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Monday, Dec 09, 2019

Cutting down classroom syllabus to facilitate experiential learning, says HRD minister Prakash Javadekar

Javadekar said that there is a need for equal focus on experiential learning, sports, physical education and life skills education for the holistic development of the child

pune Updated: Dec 24, 2018 16:07 IST
Prachi Bari
Prachi Bari
Hindustan Times, Pune
(From left) Swami Govind Dev Giri Maharaj,  Union HRD minister Prakash Javadekar and Sanjay Malpani during the inauguration of the Malpani foundation’s Dhruv Global School at Nande village near Pune.
(From left) Swami Govind Dev Giri Maharaj, Union HRD minister Prakash Javadekar and Sanjay Malpani during the inauguration of the Malpani foundation’s Dhruv Global School at Nande village near Pune. (HT/PHOTO)
         

Union human resource department minister Prakash Javdekar on Sunday said that his ministry is planning to reduce the syllabus of school students by 30 per cent within next two years.

Javadekar during the inauguration of the Malpani Foundation’s Dhruv Global School at Nande village near Pune, said, “This year, we are reducing the syllabus by 10% and by 20% the following year, so that kids can get the required time for experiential learning, sports and life skills.”

Javadekar said that there is a need for equal focus on experiential learning, sports, physical education and life skills education for the holistic development of the child. “We are trying to reduce the burden of the classroom syllabus in a phased manner to facilitate this thought,” said the minister.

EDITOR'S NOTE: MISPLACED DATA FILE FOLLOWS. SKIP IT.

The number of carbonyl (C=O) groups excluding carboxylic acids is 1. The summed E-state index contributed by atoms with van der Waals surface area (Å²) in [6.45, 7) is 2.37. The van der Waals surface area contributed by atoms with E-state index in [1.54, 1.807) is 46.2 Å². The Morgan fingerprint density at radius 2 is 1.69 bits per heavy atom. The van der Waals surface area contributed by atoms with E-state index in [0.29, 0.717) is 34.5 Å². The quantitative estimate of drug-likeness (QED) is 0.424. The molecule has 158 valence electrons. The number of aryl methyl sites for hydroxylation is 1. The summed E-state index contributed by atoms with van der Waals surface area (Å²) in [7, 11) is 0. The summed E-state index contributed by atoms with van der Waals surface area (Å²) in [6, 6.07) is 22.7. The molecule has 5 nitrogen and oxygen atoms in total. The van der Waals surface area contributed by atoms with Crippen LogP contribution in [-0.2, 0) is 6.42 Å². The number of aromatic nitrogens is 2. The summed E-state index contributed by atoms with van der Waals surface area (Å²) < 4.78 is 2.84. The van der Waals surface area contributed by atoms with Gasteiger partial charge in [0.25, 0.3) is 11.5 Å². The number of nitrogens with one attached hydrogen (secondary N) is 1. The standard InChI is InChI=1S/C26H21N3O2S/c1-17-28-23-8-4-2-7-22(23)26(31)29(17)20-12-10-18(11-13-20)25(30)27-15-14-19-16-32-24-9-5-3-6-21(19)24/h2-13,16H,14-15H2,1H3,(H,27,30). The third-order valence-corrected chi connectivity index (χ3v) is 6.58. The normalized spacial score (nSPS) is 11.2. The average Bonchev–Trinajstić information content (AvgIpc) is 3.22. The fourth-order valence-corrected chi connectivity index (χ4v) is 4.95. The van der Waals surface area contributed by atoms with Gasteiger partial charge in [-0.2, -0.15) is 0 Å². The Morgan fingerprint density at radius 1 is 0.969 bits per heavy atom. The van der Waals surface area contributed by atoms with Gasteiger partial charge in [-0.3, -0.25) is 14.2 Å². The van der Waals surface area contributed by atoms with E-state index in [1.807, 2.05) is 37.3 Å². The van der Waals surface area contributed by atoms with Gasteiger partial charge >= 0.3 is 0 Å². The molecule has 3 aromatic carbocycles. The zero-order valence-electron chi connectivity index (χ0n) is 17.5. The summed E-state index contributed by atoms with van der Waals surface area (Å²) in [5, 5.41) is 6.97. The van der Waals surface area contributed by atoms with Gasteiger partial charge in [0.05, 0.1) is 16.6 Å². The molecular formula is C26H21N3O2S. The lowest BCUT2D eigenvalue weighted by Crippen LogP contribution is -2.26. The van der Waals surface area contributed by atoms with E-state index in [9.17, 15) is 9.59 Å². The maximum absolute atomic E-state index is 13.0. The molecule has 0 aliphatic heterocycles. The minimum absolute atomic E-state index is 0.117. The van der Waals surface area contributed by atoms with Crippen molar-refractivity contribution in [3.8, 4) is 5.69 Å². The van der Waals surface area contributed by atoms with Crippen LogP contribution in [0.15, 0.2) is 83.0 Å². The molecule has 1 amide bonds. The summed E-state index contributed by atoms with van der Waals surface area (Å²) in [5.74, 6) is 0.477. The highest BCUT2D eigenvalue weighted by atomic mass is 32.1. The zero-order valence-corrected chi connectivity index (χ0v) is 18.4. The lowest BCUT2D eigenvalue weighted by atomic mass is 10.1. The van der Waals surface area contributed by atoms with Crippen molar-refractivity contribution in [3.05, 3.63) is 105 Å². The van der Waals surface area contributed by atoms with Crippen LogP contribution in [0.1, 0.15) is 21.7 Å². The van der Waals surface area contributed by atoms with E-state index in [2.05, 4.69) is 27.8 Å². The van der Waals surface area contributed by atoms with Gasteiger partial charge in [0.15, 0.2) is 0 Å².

Javadekar also stressed that activities that are termed as extracurricular should have equal importance as classroom learning.

The minister said that the public and private sectors both have an equally important role to play when it comes to education. He sought an example of a cleanliness competition that was held last year, which was initially restricted to only state-run schools and thus, saw participation of only 2.5 lakh schools. However, this year when the competition was opened to private schools, the figure of participating schools reached 6.5 lakh. This is the benefit of taking both the sectors together, he said.

In India, about 26 crore children are taking school education, of which 13 crore are taking it from the state or central government schools. This shows us that the number of children in non-governmental schools is equally big, he added.